Assisting those fleeing siege in Philippines

United Methodists are among those reaching out to assist Filipino civilians caught in the continuing battle between government forces and Islamic State militants on the island of Mindanao.

With support from the United Methodist Committee on Relief, church members from the Davao Episcopal Area led the pooling of resources on July 10 to assist the thousands displaced by violence in Marawi City over the past six weeks.

When asked about the situation in the war-stricken zone, Davao Area Bishop Rodolfo A. Juan said there was still “fierce fighting each day,” with evacuees increasing in number.

The bishop said the Davao area office provided a psychosocial briefing at the evacuation centers in Iligan City and Marawi City and distributed medicines and food items. 

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United Methodist volunteers, including Bishop Rodolfo A. Juan (in clerical collar), hand out relief supplies to families who fled fighting with Islamic State militants at an evacuation center in Bito-Buadi, Marawi City, Philippines. Photo by the Rev. Israel M Painit.  

"We also brought the mobile bus clinic for our medical optical dental outreach program," he added.

The interfaith ‘Help Marawi Project’ is a collaboration among the Davao episcopal area office, First United Methodist Church-Iligan City, the Autonomous Region in Muslim Mindanao Humanitarian Emergency and Action Response Team (known as ARMM-HEART)  and UMCOR.

Daniel T. Ela, Juan’s executive assistant, said he had been in touch with UMCOR’s senior director for disaster relief, the Rev. Jack Amick, along with Fita Tulu and Laurie Felder of UMCOR’s international disaster response staff.

The $50,000 grant from UMCOR covers food and non-food items, health care and psychosocial assistance to 650 internally displaced person’s households affected by the ongoing armed conflict. 

Ela has closely coordinated the church’s response with Noralyn Null of ARMM-HEART and Nadia Bubong who is working with the home-based Internally Displaced Persons in Iligan City.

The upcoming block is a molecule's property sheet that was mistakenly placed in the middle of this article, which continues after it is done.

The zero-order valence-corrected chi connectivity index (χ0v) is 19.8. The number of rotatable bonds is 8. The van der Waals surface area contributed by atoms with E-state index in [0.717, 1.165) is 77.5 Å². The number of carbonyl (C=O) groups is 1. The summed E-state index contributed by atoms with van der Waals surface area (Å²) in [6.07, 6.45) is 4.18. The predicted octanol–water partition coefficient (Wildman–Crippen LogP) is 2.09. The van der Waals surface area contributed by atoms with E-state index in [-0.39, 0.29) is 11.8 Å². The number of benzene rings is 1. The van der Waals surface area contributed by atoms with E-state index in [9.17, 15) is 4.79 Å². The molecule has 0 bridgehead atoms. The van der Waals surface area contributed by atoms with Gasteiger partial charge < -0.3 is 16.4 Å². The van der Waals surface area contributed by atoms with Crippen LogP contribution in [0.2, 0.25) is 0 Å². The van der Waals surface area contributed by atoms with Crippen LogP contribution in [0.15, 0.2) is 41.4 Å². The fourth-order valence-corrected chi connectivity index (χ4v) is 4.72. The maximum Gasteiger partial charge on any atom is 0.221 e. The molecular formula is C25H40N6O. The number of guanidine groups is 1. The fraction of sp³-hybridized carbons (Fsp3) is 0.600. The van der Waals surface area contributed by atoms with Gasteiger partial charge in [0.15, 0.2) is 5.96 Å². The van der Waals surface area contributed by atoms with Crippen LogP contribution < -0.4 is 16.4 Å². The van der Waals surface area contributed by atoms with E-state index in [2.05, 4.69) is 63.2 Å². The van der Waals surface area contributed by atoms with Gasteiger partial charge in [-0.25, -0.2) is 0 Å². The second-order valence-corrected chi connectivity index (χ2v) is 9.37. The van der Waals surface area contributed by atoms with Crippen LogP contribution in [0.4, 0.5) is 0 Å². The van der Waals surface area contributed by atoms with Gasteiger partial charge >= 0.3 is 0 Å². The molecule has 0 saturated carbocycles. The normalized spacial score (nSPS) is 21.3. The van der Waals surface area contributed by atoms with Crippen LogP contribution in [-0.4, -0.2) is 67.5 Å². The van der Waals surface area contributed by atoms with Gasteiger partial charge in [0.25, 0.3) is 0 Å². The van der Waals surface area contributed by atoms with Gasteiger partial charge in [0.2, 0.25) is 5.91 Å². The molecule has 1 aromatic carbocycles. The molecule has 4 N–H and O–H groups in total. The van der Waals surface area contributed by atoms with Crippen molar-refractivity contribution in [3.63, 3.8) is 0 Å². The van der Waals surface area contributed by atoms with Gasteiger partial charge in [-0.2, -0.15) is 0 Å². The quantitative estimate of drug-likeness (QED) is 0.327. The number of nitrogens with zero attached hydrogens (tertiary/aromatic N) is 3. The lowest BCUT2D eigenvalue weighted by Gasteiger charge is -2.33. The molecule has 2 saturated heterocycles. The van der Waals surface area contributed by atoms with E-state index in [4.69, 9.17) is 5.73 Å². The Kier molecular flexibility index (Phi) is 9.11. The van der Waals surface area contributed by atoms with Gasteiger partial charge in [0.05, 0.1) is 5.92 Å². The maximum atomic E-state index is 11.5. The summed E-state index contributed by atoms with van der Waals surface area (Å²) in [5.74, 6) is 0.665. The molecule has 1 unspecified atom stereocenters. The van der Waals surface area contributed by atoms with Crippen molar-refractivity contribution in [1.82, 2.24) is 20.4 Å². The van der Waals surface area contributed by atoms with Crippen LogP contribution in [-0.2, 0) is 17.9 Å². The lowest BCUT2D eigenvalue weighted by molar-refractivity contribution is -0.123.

Forced OUt by Conflict

Forced migration, which some residents of Marawi City are experiencing because of the conflict there, “is a growing phenomenon around the world,” says the Rev. Liberato “Levi” Bautista of the United Methodist Board of Church and Society.

An estimated 65.6 million were displaced from their homes last year, the United Nations Office of the High Commissioner for Refugees estimates. “That’s 20 people a minute,” he writes in a reflection on the board’s website. “We are witnessing the largest number of refugees since World War II.

“We continue to hold the people of Marawi in our prayers, as we hold all refugees, whether they are crossing international borders or being internally displaced, dislocated and dispersed.”

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The Rev. Israel Painit said the humanitarian mission contingent also included some government offices and other participating United Methodist churches and individuals.

The three United Methodist bishops in the Philippines have issued a pastoral statement on the crisis calling on church members to:

  • Uphold the rule of law;
  • Pray for all risking their lives to defend established law and order as well as to engage in rescue missions;
  • Organize local church initiatives and financially contribute donations in order to augment the dwindling supplies of food for Marawi residents in evacuation centers;
  • Encourage more dialogue and peace negotiations between the government and Muslim brothers and sisters;
  • Strongly oppose and condemn all terrorist activities that resulted in the senseless deaths of many civilians, soldiers and police officers.

"Let us be vigilant in working for the protection of human rights in the midst of war, and do all we can to assist our people in need, (including) those in the evacuation centers by providing food and medical assistance to them,” Juan said.

Bishops Pedro M. Torio Jr. and Ciriaco Q. Francisco said that the pastoral statement has re-affirmed the concern of The United Methodist Church for peace anywhere in the world but most especially in Marawi. 

"Let's continue to pray for our brothers and sisters in Marawi so that they will be able to go back to their homes, schools and livelihood. Let God's peace and justice reign in Marawi,” the bishops said.

Mangiduyos is a United Methodist News Service correspondent based in the Philippines. News media contact: Vicki Brown, Nashville, Tennessee, (615) 742-5470 or [email protected]To get more United Methodist news, subscribe to the free Daily or Weekly Digests

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